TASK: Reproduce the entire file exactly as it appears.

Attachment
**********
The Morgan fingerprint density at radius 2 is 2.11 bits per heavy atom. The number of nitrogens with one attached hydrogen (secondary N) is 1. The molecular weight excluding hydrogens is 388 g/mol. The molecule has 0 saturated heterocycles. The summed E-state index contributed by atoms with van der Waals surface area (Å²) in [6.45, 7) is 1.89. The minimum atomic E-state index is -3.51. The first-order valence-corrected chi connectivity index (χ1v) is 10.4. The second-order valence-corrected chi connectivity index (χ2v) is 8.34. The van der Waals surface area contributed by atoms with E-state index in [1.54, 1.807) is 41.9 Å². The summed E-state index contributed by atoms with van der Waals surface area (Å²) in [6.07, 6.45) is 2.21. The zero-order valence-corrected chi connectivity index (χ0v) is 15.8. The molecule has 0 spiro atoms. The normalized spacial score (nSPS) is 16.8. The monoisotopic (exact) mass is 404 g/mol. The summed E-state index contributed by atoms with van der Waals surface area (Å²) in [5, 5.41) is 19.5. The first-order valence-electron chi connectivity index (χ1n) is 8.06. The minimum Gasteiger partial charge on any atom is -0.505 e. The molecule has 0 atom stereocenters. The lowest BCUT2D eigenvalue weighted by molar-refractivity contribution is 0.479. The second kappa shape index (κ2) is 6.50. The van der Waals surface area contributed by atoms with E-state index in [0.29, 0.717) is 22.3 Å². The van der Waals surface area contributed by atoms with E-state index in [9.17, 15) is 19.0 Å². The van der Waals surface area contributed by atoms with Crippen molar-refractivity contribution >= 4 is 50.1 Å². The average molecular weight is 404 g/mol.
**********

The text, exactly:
The Morgan fingerprint density at radius 2 is 2.11 bits per heavy atom. The number of nitrogens with one attached hydrogen (secondary N) is 1. The molecular weight excluding hydrogens is 388 g/mol. The molecule has 0 saturated heterocycles. The summed E-state index contributed by atoms with van der Waals surface area (Å²) in [6.45, 7) is 1.89. The minimum atomic E-state index is -3.51. The first-order valence-corrected chi connectivity index (χ1v) is 10.4. The second-order valence-corrected chi connectivity index (χ2v) is 8.34. The van der Waals surface area contributed by atoms with E-state index in [1.54, 1.807) is 41.9 Å². The summed E-state index contributed by atoms with van der Waals surface area (Å²) in [6.07, 6.45) is 2.21. The zero-order valence-corrected chi connectivity index (χ0v) is 15.8. The molecule has 0 spiro atoms. The normalized spacial score (nSPS) is 16.8. The monoisotopic (exact) mass is 404 g/mol. The summed E-state index contributed by atoms with van der Waals surface area (Å²) in [5, 5.41) is 19.5. The first-order valence-electron chi connectivity index (χ1n) is 8.06. The minimum Gasteiger partial charge on any atom is -0.505 e. The molecule has 0 atom stereocenters. The lowest BCUT2D eigenvalue weighted by molar-refractivity contribution is 0.479. The second kappa shape index (κ2) is 6.50. The van der Waals surface area contributed by atoms with E-state index in [0.29, 0.717) is 22.3 Å². The van der Waals surface area contributed by atoms with E-state index in [9.17, 15) is 19.0 Å². The van der Waals surface area contributed by atoms with Crippen molar-refractivity contribution >= 4 is 50.1 Å². The average molecular weight is 404 g/mol.